Jorhat, Sept. 4: Cinnamara College here has embarked on an ambitious mission to record the history of 40 revenue villages in south Jorhat in a bid to preserve tradition, which is getting lost or changing with the passage of time.
Anjan Saikia, a history professor of the college, said the micro-level study would be compiled into 40 booklets in Assamese and English so that it can be read in other parts of the world.
“Each village has a different name. There is the Koronga Raidang Kamar Gaon, Koronga Saringia Gaon, Koronga Bamun Gaon, Koronga Baruah Gaon and Koronga Katoni Gaon, to name a few. Each village is steeped in history and is filled with tradition and lore. We shall trace the origin of the villages and record their past. This will enable us to know how a village progresses, say 50 years from now,” Saikia said.
“Koronga Baruah Gaon has a sizeable population of goldsmiths while Koronga Raidang Kamargaon has a population of artisans and weavers. How these people came to settle here and what was their contribution to society makes a part of our regional history. From regional history, we get a larger perspective of national history,” he added. Saikia, who initiated the project, said they had compiled the history of 16 villages.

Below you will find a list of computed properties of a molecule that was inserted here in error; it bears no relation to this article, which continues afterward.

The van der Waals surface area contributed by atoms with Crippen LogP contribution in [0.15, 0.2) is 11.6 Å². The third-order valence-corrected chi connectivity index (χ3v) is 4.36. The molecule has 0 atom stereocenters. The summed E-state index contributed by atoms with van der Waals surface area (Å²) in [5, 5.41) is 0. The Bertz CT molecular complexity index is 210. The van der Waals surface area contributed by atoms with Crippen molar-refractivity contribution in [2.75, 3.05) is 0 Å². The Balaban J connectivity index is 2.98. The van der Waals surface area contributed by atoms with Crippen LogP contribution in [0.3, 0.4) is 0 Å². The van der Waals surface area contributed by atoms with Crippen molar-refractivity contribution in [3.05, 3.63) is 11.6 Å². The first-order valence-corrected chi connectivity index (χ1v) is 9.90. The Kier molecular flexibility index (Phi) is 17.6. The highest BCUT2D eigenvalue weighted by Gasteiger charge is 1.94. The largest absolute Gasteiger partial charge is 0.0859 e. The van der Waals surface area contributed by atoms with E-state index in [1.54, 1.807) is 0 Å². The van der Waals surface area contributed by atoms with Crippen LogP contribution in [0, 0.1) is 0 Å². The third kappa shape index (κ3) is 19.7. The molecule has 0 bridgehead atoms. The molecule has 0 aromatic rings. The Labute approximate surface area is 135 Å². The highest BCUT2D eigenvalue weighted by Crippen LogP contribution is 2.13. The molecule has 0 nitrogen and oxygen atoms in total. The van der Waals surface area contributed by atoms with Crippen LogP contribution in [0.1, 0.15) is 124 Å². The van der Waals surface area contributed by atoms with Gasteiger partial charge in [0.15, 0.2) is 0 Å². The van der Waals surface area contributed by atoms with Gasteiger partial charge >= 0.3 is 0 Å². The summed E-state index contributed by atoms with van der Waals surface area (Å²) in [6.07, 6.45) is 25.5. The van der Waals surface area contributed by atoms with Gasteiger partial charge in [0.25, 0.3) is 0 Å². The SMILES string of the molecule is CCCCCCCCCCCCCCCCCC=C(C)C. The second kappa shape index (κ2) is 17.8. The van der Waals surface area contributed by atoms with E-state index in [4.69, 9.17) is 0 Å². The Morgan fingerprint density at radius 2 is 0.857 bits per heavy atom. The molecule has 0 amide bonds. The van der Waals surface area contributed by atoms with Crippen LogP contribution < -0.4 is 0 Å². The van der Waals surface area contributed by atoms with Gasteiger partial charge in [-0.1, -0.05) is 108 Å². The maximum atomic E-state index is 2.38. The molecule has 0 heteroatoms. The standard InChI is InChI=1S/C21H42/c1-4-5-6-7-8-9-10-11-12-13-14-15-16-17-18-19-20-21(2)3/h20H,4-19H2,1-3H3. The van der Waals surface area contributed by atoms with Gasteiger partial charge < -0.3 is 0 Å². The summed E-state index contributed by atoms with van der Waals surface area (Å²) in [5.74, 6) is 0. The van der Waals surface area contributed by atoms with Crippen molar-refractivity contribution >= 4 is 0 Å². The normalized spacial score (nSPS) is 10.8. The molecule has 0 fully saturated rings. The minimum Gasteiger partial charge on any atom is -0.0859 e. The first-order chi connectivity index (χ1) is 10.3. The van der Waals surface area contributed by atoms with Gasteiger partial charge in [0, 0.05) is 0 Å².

Through National Social Service, students of the college will undertake social work in the other 24 villages and help to collect information from the elderly and educated in the area.
“By digging into the life of the people and all that happened since the village came into existence, we have also been able to awaken their interest in history. Recording the tradition, culture, social life, literary output, problems and prospects and relating to all these gives one a sense of identity as well,” he said.
Quoting Mahatma Gandhi that India begins and ends in its villages, he said, “This microcosm is the essence of India and we cannot let this part of us get lost in the annals of time and globalisation.”
In the next two years, the college hopes to publish 40 booklets on each of the villages through its branch of the Asam Sahitya Sabha and the publishing house, Prakashan.
Saikia had also approached the Indian Council of Historical Research for funds and received a positive response for the project.
He said once these 80 booklets of nearly 50 pages each were published, they would take up another part of Jorhat.